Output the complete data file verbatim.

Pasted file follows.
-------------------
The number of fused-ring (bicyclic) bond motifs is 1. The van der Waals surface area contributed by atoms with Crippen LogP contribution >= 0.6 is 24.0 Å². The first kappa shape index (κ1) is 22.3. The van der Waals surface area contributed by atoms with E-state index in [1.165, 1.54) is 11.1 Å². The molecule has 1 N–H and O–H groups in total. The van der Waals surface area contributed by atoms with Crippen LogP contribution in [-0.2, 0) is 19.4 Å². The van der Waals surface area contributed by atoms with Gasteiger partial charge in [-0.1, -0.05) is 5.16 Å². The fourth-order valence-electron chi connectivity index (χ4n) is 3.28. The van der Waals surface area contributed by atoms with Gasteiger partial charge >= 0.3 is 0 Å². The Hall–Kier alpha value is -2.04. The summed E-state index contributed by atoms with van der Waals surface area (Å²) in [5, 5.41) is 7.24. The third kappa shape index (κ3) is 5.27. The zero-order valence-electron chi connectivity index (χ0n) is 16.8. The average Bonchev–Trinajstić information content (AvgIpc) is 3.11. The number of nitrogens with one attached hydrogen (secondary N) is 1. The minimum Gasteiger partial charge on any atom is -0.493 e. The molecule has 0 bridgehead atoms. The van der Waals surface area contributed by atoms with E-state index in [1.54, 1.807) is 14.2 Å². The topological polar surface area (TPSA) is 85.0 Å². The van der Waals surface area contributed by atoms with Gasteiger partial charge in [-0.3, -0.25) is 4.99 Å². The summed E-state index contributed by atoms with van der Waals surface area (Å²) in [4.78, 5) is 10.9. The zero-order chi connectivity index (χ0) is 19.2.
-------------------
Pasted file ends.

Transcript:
The number of fused-ring (bicyclic) bond motifs is 1. The van der Waals surface area contributed by atoms with Crippen LogP contribution >= 0.6 is 24.0 Å². The first kappa shape index (κ1) is 22.3. The van der Waals surface area contributed by atoms with E-state index in [1.165, 1.54) is 11.1 Å². The molecule has 1 N–H and O–H groups in total. The van der Waals surface area contributed by atoms with Crippen LogP contribution in [-0.2, 0) is 19.4 Å². The van der Waals surface area contributed by atoms with Gasteiger partial charge in [-0.1, -0.05) is 5.16 Å². The fourth-order valence-electron chi connectivity index (χ4n) is 3.28. The van der Waals surface area contributed by atoms with Gasteiger partial charge >= 0.3 is 0 Å². The Hall–Kier alpha value is -2.04. The summed E-state index contributed by atoms with van der Waals surface area (Å²) in [5, 5.41) is 7.24. The third kappa shape index (κ3) is 5.27. The zero-order valence-electron chi connectivity index (χ0n) is 16.8. The average Bonchev–Trinajstić information content (AvgIpc) is 3.11. The number of nitrogens with one attached hydrogen (secondary N) is 1. The minimum Gasteiger partial charge on any atom is -0.493 e. The molecule has 0 bridgehead atoms. The van der Waals surface area contributed by atoms with E-state index in [1.54, 1.807) is 14.2 Å². The topological polar surface area (TPSA) is 85.0 Å². The van der Waals surface area contributed by atoms with Gasteiger partial charge in [-0.3, -0.25) is 4.99 Å². The summed E-state index contributed by atoms with van der Waals surface area (Å²) in [4.78, 5) is 10.9. The zero-order chi connectivity index (χ0) is 19.2.